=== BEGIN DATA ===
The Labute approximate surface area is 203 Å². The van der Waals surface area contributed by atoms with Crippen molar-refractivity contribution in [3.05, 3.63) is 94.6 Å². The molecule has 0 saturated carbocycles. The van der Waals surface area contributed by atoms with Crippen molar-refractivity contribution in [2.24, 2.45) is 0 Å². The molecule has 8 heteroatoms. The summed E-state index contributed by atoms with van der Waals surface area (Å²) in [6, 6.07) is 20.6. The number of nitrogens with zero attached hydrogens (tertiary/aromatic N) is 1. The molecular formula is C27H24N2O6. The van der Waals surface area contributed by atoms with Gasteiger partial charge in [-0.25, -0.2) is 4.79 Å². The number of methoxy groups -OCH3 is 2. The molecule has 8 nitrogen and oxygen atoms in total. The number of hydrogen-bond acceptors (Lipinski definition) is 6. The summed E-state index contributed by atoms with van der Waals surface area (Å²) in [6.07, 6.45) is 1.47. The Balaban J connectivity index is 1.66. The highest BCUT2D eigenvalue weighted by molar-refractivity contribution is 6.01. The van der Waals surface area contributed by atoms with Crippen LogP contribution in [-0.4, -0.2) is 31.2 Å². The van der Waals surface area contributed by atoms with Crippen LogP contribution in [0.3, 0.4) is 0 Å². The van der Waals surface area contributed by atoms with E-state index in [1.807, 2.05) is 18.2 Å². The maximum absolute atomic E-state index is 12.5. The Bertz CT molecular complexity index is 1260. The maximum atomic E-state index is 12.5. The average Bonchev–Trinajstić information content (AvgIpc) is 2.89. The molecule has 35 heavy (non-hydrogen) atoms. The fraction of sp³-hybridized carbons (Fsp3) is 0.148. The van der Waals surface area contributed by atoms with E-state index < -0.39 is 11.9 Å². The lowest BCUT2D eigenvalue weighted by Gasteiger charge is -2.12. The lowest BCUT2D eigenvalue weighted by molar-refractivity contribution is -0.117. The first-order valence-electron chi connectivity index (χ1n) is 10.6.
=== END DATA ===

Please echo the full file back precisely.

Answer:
The Labute approximate surface area is 203 Å². The van der Waals surface area contributed by atoms with Crippen molar-refractivity contribution in [3.05, 3.63) is 94.6 Å². The molecule has 0 saturated carbocycles. The van der Waals surface area contributed by atoms with Crippen molar-refractivity contribution in [2.24, 2.45) is 0 Å². The molecule has 8 heteroatoms. The summed E-state index contributed by atoms with van der Waals surface area (Å²) in [6, 6.07) is 20.6. The number of nitrogens with zero attached hydrogens (tertiary/aromatic N) is 1. The molecular formula is C27H24N2O6. The van der Waals surface area contributed by atoms with Gasteiger partial charge in [-0.25, -0.2) is 4.79 Å². The number of methoxy groups -OCH3 is 2. The molecule has 8 nitrogen and oxygen atoms in total. The number of hydrogen-bond acceptors (Lipinski definition) is 6. The summed E-state index contributed by atoms with van der Waals surface area (Å²) in [6.07, 6.45) is 1.47. The Balaban J connectivity index is 1.66. The highest BCUT2D eigenvalue weighted by molar-refractivity contribution is 6.01. The van der Waals surface area contributed by atoms with Crippen LogP contribution in [-0.4, -0.2) is 31.2 Å². The van der Waals surface area contributed by atoms with Crippen LogP contribution in [0.3, 0.4) is 0 Å². The van der Waals surface area contributed by atoms with E-state index in [1.807, 2.05) is 18.2 Å². The maximum absolute atomic E-state index is 12.5. The Bertz CT molecular complexity index is 1260. The maximum atomic E-state index is 12.5. The average Bonchev–Trinajstić information content (AvgIpc) is 2.89. The molecule has 35 heavy (non-hydrogen) atoms. The fraction of sp³-hybridized carbons (Fsp3) is 0.148. The van der Waals surface area contributed by atoms with E-state index < -0.39 is 11.9 Å². The lowest BCUT2D eigenvalue weighted by Gasteiger charge is -2.12. The lowest BCUT2D eigenvalue weighted by molar-refractivity contribution is -0.117. The first-order valence-electron chi connectivity index (χ1n) is 10.6.